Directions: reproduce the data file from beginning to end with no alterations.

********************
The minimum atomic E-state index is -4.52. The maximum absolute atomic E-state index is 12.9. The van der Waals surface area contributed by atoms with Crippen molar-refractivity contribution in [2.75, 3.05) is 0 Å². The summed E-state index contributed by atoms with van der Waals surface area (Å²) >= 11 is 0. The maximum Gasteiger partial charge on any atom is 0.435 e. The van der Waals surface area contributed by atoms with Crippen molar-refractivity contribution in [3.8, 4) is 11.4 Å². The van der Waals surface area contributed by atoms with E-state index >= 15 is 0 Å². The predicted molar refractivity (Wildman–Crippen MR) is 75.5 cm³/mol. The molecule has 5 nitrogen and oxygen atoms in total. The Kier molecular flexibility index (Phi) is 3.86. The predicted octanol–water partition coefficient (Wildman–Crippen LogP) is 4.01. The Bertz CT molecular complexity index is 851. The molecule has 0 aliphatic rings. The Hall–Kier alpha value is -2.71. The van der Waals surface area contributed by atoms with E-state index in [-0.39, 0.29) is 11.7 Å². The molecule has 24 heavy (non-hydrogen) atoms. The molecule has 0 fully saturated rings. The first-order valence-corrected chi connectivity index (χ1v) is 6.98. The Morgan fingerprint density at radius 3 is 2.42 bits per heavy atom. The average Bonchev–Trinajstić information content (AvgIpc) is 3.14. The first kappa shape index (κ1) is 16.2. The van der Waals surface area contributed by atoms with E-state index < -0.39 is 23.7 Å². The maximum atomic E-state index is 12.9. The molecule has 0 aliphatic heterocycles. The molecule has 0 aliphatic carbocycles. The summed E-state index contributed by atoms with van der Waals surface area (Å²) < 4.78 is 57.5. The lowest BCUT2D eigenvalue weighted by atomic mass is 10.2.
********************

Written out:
The minimum atomic E-state index is -4.52. The maximum absolute atomic E-state index is 12.9. The van der Waals surface area contributed by atoms with Crippen molar-refractivity contribution in [2.75, 3.05) is 0 Å². The summed E-state index contributed by atoms with van der Waals surface area (Å²) >= 11 is 0. The maximum Gasteiger partial charge on any atom is 0.435 e. The van der Waals surface area contributed by atoms with Crippen molar-refractivity contribution in [3.8, 4) is 11.4 Å². The van der Waals surface area contributed by atoms with E-state index >= 15 is 0 Å². The predicted molar refractivity (Wildman–Crippen MR) is 75.5 cm³/mol. The molecule has 5 nitrogen and oxygen atoms in total. The Kier molecular flexibility index (Phi) is 3.86. The predicted octanol–water partition coefficient (Wildman–Crippen LogP) is 4.01. The Bertz CT molecular complexity index is 851. The molecule has 0 aliphatic rings. The Hall–Kier alpha value is -2.71. The van der Waals surface area contributed by atoms with E-state index in [-0.39, 0.29) is 11.7 Å². The molecule has 24 heavy (non-hydrogen) atoms. The molecule has 0 fully saturated rings. The first-order valence-corrected chi connectivity index (χ1v) is 6.98. The Morgan fingerprint density at radius 3 is 2.42 bits per heavy atom. The average Bonchev–Trinajstić information content (AvgIpc) is 3.14. The first kappa shape index (κ1) is 16.2. The van der Waals surface area contributed by atoms with E-state index < -0.39 is 23.7 Å². The maximum atomic E-state index is 12.9. The molecule has 0 aliphatic heterocycles. The molecule has 0 aliphatic carbocycles. The summed E-state index contributed by atoms with van der Waals surface area (Å²) < 4.78 is 57.5. The lowest BCUT2D eigenvalue weighted by atomic mass is 10.2.